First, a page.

Remote work can be an absolute lifesaver for working parents who need the flexibility to wrap their working life around caring for their children. There is even evidence that moms with flexible hours make more money. Of course, one of the biggest perks is that remote work allows working parents to spend more time with their kids, leaving room for travel adventures that will leave lasting lifelong memories.
Still, being a remote working parent comes with some serious struggles, and one of the biggest ones is figuring out how to balance getting your job done with raising kids, especially since household responsibilities tend to fall on the parent who has more flexibility in their schedule.
Here are some tips on how to maximize your time as a remote working parent.
Think outside the box when it comes to childcare
While there are some remote workers who manage to parent young children, work remotely, and not use childcare, they are definitely the exception to the rule. Even though remote workers have more flexibility in their schedules, many are going to find themselves needing some dedicated time to get the most challenging tasks done without interruption. Meetings with clients, conference calls with the team, and focused periods of quiet concentration are all necessary components for most successful remote positions, and those can be hard to manage with young children underfoot.
That doesn’t mean you have to use traditional models of childcare, however. After all, many people are now spending as much on childcare as they do on college tuition, and relieving some of that financial burden can be a necessity to make working while parenting realistic.
You probably don’t need 40 hours a week of child-free time to do great work. Figure out how much you do need, and then look at your options. Can you trade with another working parent to get a few afternoons child-free? Can you find a daycare that has a two-day schedule at a reduced rate? Many gyms offer free childcare for a few hours (and free WiFi as a bonus)—you could get in a quick workout and then get your most challenging work tasks off your plate all in one trip.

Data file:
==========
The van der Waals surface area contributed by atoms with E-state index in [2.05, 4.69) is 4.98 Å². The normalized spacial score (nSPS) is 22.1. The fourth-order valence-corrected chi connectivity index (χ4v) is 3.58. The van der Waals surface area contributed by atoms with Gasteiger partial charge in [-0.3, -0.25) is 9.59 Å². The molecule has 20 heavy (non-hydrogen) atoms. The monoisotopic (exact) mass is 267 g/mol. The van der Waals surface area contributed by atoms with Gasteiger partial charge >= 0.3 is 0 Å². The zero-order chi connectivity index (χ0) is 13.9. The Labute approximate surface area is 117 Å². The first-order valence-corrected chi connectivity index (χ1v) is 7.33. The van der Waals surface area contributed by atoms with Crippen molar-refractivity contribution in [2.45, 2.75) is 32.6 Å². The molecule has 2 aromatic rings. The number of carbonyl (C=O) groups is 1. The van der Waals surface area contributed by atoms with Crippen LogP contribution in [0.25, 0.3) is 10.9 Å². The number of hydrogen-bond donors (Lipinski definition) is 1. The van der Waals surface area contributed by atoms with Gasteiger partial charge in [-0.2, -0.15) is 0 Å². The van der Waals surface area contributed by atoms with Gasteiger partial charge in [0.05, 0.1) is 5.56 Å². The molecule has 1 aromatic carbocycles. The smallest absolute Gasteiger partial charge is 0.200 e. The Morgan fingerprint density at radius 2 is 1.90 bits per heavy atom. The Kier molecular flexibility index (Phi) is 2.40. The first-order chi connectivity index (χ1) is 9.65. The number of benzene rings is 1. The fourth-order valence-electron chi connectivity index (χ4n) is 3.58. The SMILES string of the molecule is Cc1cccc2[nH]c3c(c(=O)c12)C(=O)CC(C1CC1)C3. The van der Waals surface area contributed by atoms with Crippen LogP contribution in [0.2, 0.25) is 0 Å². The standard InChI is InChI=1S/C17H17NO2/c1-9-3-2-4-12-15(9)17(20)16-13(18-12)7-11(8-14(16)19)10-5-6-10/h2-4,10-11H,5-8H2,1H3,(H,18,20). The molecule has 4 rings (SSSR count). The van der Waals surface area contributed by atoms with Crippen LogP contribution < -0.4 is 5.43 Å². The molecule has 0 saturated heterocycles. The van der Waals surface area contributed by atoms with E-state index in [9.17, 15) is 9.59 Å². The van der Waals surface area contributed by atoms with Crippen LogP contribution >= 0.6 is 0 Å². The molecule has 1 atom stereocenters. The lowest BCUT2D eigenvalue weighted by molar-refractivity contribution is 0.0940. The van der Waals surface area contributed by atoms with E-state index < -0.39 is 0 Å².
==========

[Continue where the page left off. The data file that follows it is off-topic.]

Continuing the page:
Prioritize your remote work tasks by level of concentration
Whether it’s a 30-minute episode of Magic School Bus or a huge Lego project, there will be brief periods of time when the kids are awake and active but so occupied that parents can get stuff done. However, this time is often unpredictable and can get interrupted, so it’s not the best time for a conference call or a task that will require great concentration.
When you are making your to-do list, separate out tasks based on which ones require total silence, which ones require moderate concentration, and which ones are routine and can be done with interruption and background noise. Save the last ones for those times when your kids are occupied because you’ll need your quiet time for the more taxing items on the list.
Work when it works
If you are switching from a traditional desk job to a remote lifestyle, it can be hard to break free from the Monday thru Friday 9 a.m. to 5 p.m. mentality, but the best thing about working remotely is the flexibility, and that includes working when it works for you!
If you know that your children don’t normally wake up until 8 a.m., you can plan to get two solid hours of uninterrupted work by starting your day at 6 a.m. If your child has soccer practice every Saturday morning for two hours, bring along your iPad and get some work done while your child is busy. If you found a friend to trade childcare with you, but they’re only available in the evenings, reset your schedule to sleep in later and get some work done late in the day.
Remote work can be an excellent way to balance the demands of being a working parent, and planning ahead to make sure you have time for all of your responsibilities will give you the power to leave plenty of room for the most fun and memorable parts, too.